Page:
|Title||An Outlier-Robust Fit for Generalized Additive Models With Applications to Disease Outbreak Detection|
|Publication Type||Journal Article|
|Year of Publication||2011|
|Authors||Alimadad, A, Salibian-Barrera, M|
|Journal||JOURNAL OF THE AMERICAN STATISTICAL ASSOCIATION|
|Type of Article||Article|
|Keywords||Outliers, Robust quasi-likelihood, Robustness|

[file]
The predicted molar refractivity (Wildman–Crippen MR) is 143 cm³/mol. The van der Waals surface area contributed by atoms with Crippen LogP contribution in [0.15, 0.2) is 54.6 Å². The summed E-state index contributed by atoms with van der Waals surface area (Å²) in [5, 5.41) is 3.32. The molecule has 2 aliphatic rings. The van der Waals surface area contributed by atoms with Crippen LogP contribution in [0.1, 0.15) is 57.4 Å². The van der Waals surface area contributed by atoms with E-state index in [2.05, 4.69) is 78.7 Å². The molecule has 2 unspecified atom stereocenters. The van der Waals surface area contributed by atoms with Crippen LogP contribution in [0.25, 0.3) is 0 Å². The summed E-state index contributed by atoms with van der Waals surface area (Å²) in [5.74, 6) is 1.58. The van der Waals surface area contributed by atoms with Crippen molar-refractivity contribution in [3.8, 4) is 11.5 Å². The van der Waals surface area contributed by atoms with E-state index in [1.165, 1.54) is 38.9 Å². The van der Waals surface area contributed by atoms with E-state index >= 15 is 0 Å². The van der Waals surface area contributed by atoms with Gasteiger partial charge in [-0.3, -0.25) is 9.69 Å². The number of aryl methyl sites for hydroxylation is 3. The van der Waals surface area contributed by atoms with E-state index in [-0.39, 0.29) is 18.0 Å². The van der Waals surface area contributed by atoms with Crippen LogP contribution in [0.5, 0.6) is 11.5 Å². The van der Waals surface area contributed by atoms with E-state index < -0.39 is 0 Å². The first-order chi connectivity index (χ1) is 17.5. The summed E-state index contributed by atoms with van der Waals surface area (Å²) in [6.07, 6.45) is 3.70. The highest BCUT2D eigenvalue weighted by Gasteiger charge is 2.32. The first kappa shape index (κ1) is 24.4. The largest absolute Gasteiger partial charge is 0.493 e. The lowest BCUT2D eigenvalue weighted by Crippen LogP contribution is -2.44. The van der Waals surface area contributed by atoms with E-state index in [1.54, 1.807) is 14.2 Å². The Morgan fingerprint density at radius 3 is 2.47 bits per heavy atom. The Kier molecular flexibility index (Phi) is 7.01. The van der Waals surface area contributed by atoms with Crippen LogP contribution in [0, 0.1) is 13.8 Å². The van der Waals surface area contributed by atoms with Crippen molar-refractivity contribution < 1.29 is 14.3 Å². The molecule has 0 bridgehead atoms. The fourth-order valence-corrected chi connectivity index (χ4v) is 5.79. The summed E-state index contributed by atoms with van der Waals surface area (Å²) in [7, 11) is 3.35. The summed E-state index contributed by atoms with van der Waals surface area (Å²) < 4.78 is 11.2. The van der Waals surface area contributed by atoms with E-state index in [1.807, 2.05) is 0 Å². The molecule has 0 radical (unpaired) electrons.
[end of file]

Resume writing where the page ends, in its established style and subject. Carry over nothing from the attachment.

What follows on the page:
We are interested in a class of unsupervised methods to detect possible disease outbreaks, that is, rapid increases in the number of cases of a particular disease that deviate from the pattern observed in the past. The motivating application for this article deals with detecting outbreaks using generalized additive models (GAMs) to model weekly counts of certain infectious diseases. We can use the distance between the predicted and observed counts for a specific week to determine whether an important departure has occurred. Unfortunately, this approach may not work as desired because GAMs can be very sensitive to the presence of a small proportion of observations that deviate from the assumed model. Thus, the outbreak may affect the predicted values causing these to be close to the atypical counts, and thus mask the outliers by having them appear not to be too extreme or atypical. We illustrate this phenomenon with influenza-like-illness doctor-visits data from the United States for the 2006-2008 flu seasons. One way to avoid this masking problem is to derive an algorithm to fit GAM models that can resist the effect of a small number of atypical observations. In this article we discuss such an outlier-robust fit for GAMs based on the backfitting algorithm. The basic idea is to replace the maximum likelihood based weights used in the generalized local scoring algorithm with those derived from robust quasi-likelihood equations (Cantoni and Ronchetti 2001b). These robust estimators for generalized linear models work well for the Poisson family of distributions, and also for binomial distributions with relatively large numbers of trials. We show that the resulting estimated mean function is resistant to the presence of outliers in the response variable and that it also remains close to the usual GAM estimator when the data do not contain atypical observations. We illustrate the use of this approach on the detection of the recent outbreak of H1N1 flu by looking at the weekly counts of influenza-like-illness (ILI) doctor visits, as reported through the U.S. Outpatient Influenza-like Illness Surveillance Network (ILINet), and also apply our method to the numbers of requested isolates in Canada. Weeks with a sudden increase in ILI visits or requested isolates are much more clearly identified as atypical by the robust fit because the observed counts are far from the ones predicted by the fitted GAM model.